Since Google began, there have been many updates every year. We decided to take a look at the algorithms in place and what they mean to marketers. So far in 2016, we have had five updates, the most recent being Penguin. There are hundreds of updates made every year, most of which are minor.
The Big Players
Panda was introduced in 2011, which is designed to encourage sites to have their content as high quality as possible. This algorithm ensures that you cannot reach a high ranking on Google with poor quality content on your site. As of this year, Panda is now a part of Google’s core ranking algorithm, and this most recent update was named Panda 4.2.
In 2012, Penguin was launched with the intention of catching those sites who are spamming SERPs and buying links or obtaining them in non-organic ways. If your site is under a Penguin penalty, you may use the Google Disavow Links tool to tell Google that you do not want your site to be associated with links from certain sites.
Google introduced Hummingbird in August 2013. This is used as Google’s way of coming back with answers when asked questions. Hummingbird enables Google to answer questions as though it were being asked (rather than just bringing out the results from the keywords it will find in the search term).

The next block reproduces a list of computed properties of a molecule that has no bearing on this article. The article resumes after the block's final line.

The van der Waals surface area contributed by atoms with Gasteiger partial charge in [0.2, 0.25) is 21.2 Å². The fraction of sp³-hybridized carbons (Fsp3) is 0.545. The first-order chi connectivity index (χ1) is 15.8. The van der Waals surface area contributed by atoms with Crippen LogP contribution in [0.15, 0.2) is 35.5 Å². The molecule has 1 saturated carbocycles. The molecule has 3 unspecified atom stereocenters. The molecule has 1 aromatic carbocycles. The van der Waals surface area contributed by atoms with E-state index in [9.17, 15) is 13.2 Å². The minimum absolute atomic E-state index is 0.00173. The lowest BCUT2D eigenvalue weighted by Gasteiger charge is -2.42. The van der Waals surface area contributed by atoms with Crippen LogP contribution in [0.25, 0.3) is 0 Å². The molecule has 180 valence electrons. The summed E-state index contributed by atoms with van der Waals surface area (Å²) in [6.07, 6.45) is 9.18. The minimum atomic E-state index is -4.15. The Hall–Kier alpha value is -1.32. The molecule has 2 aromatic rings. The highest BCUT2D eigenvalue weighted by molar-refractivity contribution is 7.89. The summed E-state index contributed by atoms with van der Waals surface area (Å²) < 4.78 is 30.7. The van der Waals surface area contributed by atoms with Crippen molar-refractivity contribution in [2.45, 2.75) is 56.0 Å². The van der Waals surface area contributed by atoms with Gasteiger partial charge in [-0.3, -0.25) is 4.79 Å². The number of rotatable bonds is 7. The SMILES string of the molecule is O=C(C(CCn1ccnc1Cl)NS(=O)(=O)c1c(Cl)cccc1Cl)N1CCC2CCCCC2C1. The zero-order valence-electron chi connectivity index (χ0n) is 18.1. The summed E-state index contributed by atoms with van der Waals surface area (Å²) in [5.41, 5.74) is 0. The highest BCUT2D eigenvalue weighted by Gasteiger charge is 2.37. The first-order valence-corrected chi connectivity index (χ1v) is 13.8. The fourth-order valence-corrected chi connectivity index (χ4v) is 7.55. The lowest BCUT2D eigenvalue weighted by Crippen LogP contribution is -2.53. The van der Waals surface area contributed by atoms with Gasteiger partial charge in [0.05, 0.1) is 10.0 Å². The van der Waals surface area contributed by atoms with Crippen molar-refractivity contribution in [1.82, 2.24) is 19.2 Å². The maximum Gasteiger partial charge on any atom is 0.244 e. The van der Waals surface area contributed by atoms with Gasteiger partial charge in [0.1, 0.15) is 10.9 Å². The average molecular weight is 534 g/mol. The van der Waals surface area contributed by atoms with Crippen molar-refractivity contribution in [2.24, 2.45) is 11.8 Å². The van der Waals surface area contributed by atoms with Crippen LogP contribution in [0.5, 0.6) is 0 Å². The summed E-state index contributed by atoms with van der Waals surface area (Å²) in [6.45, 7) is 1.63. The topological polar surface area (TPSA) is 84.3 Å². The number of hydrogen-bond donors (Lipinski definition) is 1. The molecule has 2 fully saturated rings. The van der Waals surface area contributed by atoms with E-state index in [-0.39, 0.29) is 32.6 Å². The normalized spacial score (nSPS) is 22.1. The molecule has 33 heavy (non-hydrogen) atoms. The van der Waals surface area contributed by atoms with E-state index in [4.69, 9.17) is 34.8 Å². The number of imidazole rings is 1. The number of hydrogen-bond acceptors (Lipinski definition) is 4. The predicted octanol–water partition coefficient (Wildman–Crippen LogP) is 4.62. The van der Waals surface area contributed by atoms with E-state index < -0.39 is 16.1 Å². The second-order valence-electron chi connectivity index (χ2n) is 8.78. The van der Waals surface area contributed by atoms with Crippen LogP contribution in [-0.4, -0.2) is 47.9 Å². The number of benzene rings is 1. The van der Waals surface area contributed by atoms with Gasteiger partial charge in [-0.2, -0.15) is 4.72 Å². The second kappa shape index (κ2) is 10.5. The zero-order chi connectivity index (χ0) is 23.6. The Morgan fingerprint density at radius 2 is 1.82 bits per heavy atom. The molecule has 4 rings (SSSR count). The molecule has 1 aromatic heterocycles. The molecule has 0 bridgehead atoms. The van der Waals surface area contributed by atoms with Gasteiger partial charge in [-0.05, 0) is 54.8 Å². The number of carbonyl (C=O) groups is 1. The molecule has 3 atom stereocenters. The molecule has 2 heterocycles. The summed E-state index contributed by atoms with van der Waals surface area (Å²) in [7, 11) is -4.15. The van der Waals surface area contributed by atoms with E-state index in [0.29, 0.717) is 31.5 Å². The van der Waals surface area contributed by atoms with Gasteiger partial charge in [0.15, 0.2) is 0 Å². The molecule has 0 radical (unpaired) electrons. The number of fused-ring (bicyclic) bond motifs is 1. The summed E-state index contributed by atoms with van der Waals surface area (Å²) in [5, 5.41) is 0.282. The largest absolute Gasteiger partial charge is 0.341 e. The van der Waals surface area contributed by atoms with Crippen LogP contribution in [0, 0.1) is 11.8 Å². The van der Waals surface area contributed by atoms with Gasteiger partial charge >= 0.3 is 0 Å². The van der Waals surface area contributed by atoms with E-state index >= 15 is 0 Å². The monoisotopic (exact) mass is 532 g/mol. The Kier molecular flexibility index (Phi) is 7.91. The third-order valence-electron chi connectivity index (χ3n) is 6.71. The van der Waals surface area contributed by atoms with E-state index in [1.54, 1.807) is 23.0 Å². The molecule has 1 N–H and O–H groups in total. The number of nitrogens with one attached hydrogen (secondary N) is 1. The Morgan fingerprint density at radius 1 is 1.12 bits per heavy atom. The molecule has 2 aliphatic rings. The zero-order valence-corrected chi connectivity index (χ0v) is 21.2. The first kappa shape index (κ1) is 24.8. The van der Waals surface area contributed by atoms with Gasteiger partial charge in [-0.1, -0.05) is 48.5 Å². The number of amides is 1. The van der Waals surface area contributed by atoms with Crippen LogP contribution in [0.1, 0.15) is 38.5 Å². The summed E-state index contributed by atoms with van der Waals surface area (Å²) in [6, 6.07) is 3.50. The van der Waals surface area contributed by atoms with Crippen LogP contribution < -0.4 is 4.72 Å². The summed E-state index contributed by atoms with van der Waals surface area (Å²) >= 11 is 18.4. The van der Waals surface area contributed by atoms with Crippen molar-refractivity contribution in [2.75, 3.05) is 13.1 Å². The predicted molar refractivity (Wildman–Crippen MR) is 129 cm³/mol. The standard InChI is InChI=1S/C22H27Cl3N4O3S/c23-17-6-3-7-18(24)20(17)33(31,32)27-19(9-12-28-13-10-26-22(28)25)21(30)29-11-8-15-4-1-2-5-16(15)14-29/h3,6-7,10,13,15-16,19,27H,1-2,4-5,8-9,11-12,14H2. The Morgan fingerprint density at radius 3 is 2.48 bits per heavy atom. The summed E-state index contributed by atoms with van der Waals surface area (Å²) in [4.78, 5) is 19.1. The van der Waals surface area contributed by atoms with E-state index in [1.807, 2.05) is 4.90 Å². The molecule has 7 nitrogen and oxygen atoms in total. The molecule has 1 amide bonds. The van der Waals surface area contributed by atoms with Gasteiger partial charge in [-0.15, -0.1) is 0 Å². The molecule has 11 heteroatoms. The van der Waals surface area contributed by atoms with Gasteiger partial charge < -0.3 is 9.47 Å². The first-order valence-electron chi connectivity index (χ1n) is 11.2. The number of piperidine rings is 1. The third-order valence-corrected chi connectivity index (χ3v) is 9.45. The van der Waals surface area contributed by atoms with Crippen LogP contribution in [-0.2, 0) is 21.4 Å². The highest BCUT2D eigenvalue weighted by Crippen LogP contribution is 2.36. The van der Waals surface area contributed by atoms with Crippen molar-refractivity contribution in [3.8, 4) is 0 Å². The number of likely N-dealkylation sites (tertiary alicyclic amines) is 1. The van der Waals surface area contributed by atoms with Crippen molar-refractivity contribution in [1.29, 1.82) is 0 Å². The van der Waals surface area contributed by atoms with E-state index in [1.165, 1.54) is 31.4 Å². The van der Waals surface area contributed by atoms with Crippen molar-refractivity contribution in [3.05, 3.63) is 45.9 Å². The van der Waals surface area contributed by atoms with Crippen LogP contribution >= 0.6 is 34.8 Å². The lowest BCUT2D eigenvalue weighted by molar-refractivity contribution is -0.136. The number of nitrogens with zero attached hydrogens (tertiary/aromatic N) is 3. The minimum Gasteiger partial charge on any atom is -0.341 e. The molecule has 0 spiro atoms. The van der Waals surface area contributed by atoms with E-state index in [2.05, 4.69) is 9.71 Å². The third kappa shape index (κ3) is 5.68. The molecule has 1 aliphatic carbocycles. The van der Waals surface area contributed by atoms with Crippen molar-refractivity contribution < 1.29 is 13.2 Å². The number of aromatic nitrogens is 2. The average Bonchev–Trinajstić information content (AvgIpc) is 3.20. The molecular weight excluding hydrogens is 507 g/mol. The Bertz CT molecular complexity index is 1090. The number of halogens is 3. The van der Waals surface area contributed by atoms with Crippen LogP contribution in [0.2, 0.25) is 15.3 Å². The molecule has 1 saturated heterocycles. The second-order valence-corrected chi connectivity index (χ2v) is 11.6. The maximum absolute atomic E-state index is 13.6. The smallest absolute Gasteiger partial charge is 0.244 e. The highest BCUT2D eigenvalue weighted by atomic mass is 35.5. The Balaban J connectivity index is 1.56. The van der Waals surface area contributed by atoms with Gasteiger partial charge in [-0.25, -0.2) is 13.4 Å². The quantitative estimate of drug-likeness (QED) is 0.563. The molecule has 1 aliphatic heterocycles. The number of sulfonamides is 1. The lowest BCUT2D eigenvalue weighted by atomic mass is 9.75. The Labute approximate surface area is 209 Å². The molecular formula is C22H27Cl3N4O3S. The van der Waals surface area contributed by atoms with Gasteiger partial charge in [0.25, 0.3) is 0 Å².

Mobilegeddon was a massive update in 2015 meaning Google was allowing for more mobile friendly sites to rank higher than those who are not mobile friendly. As we are now always using our mobiles to surf the web and find information this update was one of the biggest breakthroughs by encouraging sites to make a mobile friendly version of their site so people can use a site across all devices. Â You can test if a site works on mobile with Google’s mobile friendly test, which also tells you what any issues are and how to fix them.
Finally in October 2015 RankBrain was introduced an Artificial Intelligence machine that learns as it goes, the more Google is used the more RankBrain will understand different terminology and languages allowing it to interpret queries as quickly, efficiently and accurately as possible.
There have even been a few updates so far this year, including: two unnamed updates, AdWords Shake Up, and Mobile Friendly 2. The first unnamed update was a core algorithm update in January, all we knew for sure was that it was not a part of Penguin. This was later confirmed by Google in May this year.
The AdWords shake up was a big deal in the marketing world as it meant Google were removing the right side ads entirely, which had huge CTR changes on both paid and organic results. The second unnamed update of the year was a major update in May which still has not been confirmed by Google.
Lastly, the Mobile Friendly 2 update was intended to implement sites having mobile friendly pages. Due to the Mobilegeddon update, the consequences of this update were very small, as most sites had already optimised when Mobilegeddon was introduced.
Penguin was recently announced as being a part of Google’s core algorithm in September 2016, which you can read about here.